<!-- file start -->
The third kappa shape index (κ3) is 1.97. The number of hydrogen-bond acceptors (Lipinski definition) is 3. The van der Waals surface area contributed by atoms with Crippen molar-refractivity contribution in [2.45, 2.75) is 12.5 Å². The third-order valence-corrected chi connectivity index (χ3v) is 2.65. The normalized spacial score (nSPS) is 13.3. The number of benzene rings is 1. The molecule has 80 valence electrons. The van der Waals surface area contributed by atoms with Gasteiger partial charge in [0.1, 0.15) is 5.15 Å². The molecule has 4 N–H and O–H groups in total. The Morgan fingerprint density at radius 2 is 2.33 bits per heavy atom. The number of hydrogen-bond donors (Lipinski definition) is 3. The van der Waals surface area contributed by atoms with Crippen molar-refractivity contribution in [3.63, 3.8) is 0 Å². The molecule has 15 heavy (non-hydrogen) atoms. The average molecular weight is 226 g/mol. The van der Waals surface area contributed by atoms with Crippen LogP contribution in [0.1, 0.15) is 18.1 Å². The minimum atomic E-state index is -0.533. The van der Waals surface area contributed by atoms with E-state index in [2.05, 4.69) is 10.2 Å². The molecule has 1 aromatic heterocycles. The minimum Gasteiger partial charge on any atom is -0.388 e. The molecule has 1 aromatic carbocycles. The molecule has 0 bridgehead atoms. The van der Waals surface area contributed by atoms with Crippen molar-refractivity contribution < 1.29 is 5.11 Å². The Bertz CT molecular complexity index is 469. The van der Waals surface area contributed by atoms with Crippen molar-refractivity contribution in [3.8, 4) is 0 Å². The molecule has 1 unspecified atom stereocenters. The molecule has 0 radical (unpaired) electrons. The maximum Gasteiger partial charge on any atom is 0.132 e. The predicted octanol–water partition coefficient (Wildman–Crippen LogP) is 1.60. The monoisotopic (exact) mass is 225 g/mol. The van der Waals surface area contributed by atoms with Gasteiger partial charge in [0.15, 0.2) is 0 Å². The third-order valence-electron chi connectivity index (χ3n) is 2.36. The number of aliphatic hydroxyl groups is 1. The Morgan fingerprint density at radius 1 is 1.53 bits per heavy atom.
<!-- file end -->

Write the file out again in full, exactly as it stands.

The third kappa shape index (κ3) is 1.97. The number of hydrogen-bond acceptors (Lipinski definition) is 3. The van der Waals surface area contributed by atoms with Crippen molar-refractivity contribution in [2.45, 2.75) is 12.5 Å². The third-order valence-corrected chi connectivity index (χ3v) is 2.65. The normalized spacial score (nSPS) is 13.3. The number of benzene rings is 1. The molecule has 80 valence electrons. The van der Waals surface area contributed by atoms with Gasteiger partial charge in [0.1, 0.15) is 5.15 Å². The molecule has 4 N–H and O–H groups in total. The Morgan fingerprint density at radius 2 is 2.33 bits per heavy atom. The number of hydrogen-bond donors (Lipinski definition) is 3. The van der Waals surface area contributed by atoms with Crippen molar-refractivity contribution in [3.63, 3.8) is 0 Å². The molecule has 15 heavy (non-hydrogen) atoms. The average molecular weight is 226 g/mol. The van der Waals surface area contributed by atoms with Crippen LogP contribution in [0.1, 0.15) is 18.1 Å². The minimum atomic E-state index is -0.533. The van der Waals surface area contributed by atoms with E-state index in [2.05, 4.69) is 10.2 Å². The molecule has 1 aromatic heterocycles. The minimum Gasteiger partial charge on any atom is -0.388 e. The molecule has 1 aromatic carbocycles. The molecule has 0 bridgehead atoms. The van der Waals surface area contributed by atoms with Crippen molar-refractivity contribution < 1.29 is 5.11 Å². The Bertz CT molecular complexity index is 469. The van der Waals surface area contributed by atoms with Crippen molar-refractivity contribution in [3.8, 4) is 0 Å². The molecule has 1 unspecified atom stereocenters. The molecule has 0 radical (unpaired) electrons. The maximum Gasteiger partial charge on any atom is 0.132 e. The predicted octanol–water partition coefficient (Wildman–Crippen LogP) is 1.60. The monoisotopic (exact) mass is 225 g/mol. The van der Waals surface area contributed by atoms with Gasteiger partial charge in [0.15, 0.2) is 0 Å². The third-order valence-electron chi connectivity index (χ3n) is 2.36. The number of aliphatic hydroxyl groups is 1. The Morgan fingerprint density at radius 1 is 1.53 bits per heavy atom.